The Joy of Walking – And Why It’s Great For Your Health

Published: 09 Nov 2015

The Joy of Walking – And Why It’s Great For Your Health

Busy is the new black, and for many of us it’s tricky to fit regular exercise into hectic schedules.

However – this is a good news story.  You don’t have to train for a marathon, sit on an exercise bike for hours or go to the gym 5 times a week to get fitter, healthier and happier.  Losing those extra kilos, preventing cardiovascular disease and reducing stress can simply be achieved by walking.

The health benefits of walking are scientifically proven and include:

  • increased creativity during and shortly after a walk
  • decreased stress – the brain can actually go into a meditating state when walking through nature. An increase in the calming neurotransmitter GABA and endorphin which can make you feel better/happier.  We can all use some of that!
  • a brisk walk of 30 minutes a day reduces blood pressure.  A walk for 15 minutes after a meal can even reduce blood pressure for more than 24 hours!
  • increase in energy levels. Walking can improve blood sugar levels and help in reducing the chance of getting type 2 diabetes.
  • improved circulation in the whole body. An increase in heart activity supplies tissues with more oxygen and essential nutrients. All organs will benefit from an increase in blood flow. When muscles are activated they produce waste products so drink water before and after a walk so your body can get rid of those waste products easier.
  • burning calories. Walking will help when you want to reduce weight but always combined with a healthy diet. When walking at a pace of about 6 km per hour you can burn about 240 calories. You will almost burn 5 times more calories compared to when you are sitting! If you would like to reduce weight it is much easier to increase walking compared to running. Also the longer you walk the easier it will be for the liver to burn fat. So, if you decide to go for a brisk walk I would suggest doing so for at least 20 min in one go, preferably longer.
  • reduce the risk of osteoporosis.  Women who walk regularly have less loss of bone density (osteoporosis) compared to less active women.

Due to the low impact on joints and muscles walking is suitable for almost everyone. Simply get yourself comfortable clothing and (running) shoes, and find a spot where you’d love to be. This could be the beach, the Nepean river, a park or one of the many walking gorgeous tracks in the Blue Mountains.Physiotherapy and walkingWalking for health and wellbeing



  • 30 minutes a day is enough to start with. If you are an inexperienced walker I would recommend starting with 15 minutes and increase with 5 minutes each other day until you get to 30 minutes.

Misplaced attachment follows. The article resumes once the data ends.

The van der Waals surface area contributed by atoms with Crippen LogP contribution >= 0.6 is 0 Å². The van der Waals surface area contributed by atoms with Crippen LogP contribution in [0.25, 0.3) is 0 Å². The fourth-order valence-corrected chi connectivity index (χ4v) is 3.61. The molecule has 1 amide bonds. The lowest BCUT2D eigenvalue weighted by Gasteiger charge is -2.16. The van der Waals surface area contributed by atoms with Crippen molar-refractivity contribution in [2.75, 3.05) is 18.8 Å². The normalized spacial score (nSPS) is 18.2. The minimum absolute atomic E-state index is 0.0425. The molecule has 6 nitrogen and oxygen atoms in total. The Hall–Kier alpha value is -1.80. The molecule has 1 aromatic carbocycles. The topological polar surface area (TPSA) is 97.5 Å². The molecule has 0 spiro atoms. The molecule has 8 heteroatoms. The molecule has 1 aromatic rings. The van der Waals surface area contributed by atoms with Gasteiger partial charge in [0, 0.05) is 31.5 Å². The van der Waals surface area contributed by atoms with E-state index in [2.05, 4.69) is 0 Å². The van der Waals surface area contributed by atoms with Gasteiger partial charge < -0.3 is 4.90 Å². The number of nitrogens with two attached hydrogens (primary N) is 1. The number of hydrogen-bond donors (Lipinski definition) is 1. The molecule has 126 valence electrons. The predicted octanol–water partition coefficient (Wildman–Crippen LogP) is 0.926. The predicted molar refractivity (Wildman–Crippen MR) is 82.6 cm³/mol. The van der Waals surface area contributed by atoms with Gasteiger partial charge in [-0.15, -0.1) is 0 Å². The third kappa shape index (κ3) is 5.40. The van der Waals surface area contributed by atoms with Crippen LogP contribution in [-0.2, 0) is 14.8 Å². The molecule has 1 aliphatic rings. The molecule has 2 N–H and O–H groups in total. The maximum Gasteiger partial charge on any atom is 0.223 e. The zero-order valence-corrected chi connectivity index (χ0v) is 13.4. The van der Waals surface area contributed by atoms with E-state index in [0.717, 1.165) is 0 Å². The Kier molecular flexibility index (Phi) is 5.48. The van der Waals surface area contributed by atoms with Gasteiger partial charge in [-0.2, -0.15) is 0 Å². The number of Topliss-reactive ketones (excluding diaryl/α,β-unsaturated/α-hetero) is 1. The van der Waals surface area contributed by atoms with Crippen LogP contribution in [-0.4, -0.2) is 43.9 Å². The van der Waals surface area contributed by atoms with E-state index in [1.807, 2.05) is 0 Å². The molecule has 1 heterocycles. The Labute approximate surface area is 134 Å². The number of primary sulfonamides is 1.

• Walking is very cheap but make sure you’ve got good socks and shoes. Walking in joggers that have the right amount of cushioning, support and stability makes it so much more enjoyable!
  • Park your car a little further away from work to get some extra minutes of walking in. When going out for lunch leave the car behind and walk with your colleagues.
  • Be upright, use your upper body and activate your core when walking. The more muscles you use the better. Also make sure you get your heart rate up and start breathing deeper. Note: you should never have the feeling you are getting short of breath.
  • Find a friend to accompany you during your walk or take your four legged friend. Encourage each other to commit to walking on a regular basis and make it more challenging. If you are walking by yourself listen to your favourite music or even one of the many interesting podcasts.
  • A pedometer can be helpful to count steps but even better are apps on the smart phones. They tell you what distance you’ve done, calories burnt, average speed and even heart rate. This makes it even easier to safely increase your distance. An app can even encourage you to continue walking by sending notifications. While you’re walking it can also tell you every so many minutes what distance you have done and what your average speed is.
    This works well to keep up the right speed. Not too fast and certainly not to slow.
  • For the people out there that eventually would like to start running I would strongly recommend interval training. With this type of workout you do 30 seconds of light jogging after every 3 min of walking. Start doing this after 10 to 15 min of walking first. Light jogging is roughly 7 to 9 kilometres per hour.

Now that you are aware of all the benefits it is time to get started. There is no need to wait until the 1st of January.
If you have any questions regarding what heart rate is best suitable for you, how to activate your core muscles, how to further safely increase sporting activities or what shoes to get please consult any of the friendly physiotherapists at The Healthy Body Company Penrith or Jordan Springs.
Enjoy your walk!

Michiel van Straten


This great article is by Michiel van Straten – a Senior Physiotherapist in our Penrith practice. Michiel may be found, when not at work, walking vigorously around the beautiful Blue Mountains with his wife Sam and much loved dogs.